Play with your dog

Playing a simple game like fetch with your dog can work miracles when it comes to reducing their boredom, which is one of the key culprits of why dogs begin to dig in the first place. Therefore, building time to play with your pet is an invaluable addition to your daily routine—and your dog’s. 

Give your dog more attention

As mentioned, sometimes dogs begin to dig because they are looking for attention from their beloved owners. When you punish your dog for digging, you are still providing them with a green light (though inadvertently) because you are giving them the attention that they want. 

Therefore, you should spend more time giving your dog attention in a setting that doesn't involve digging. You can spend time playing with them, take them for walks, have them sit next to you on the couch and give them a bone, or spend time with them outdoors in their digging zone. (Just be sure they’re protected against creatures such as ticks and that they’re not eating grass.)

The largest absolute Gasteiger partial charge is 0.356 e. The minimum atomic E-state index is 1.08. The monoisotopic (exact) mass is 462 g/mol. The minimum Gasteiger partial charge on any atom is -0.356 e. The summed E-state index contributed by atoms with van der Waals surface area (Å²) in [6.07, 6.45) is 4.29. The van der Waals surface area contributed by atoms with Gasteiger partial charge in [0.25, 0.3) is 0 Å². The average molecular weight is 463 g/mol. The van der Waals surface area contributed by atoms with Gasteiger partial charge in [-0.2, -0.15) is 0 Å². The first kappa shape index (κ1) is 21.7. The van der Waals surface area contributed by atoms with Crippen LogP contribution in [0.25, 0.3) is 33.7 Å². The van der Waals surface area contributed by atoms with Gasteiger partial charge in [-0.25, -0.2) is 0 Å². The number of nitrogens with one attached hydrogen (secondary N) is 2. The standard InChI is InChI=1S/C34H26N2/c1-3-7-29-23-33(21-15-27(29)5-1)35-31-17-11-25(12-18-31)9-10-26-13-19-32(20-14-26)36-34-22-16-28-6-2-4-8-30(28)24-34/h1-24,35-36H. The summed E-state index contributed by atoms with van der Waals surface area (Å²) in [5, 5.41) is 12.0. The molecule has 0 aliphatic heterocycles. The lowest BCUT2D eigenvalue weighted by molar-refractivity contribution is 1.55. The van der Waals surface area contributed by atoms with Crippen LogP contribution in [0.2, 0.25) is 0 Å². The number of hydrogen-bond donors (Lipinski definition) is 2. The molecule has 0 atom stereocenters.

Give your dog more mental stimulation

If you believe that your dog is bored or anxious, and that is why they are acting out, providing your dog with more mental stimulation will help alleviate the problem. You can offer your dog a puzzle toy that will get them thinking. This not only works wonders with boredom but can help stimulate their brain. 

What should I do if these methods don’t work?

If none of these mentions are successful, it is time to get a trusted veterinarian’s opinion on what your next steps are. These are some popular solutions for dogs that are digging enthusiasts. However, a more specialized veterinarian might be able to recommend highly specific problem-solving techniques.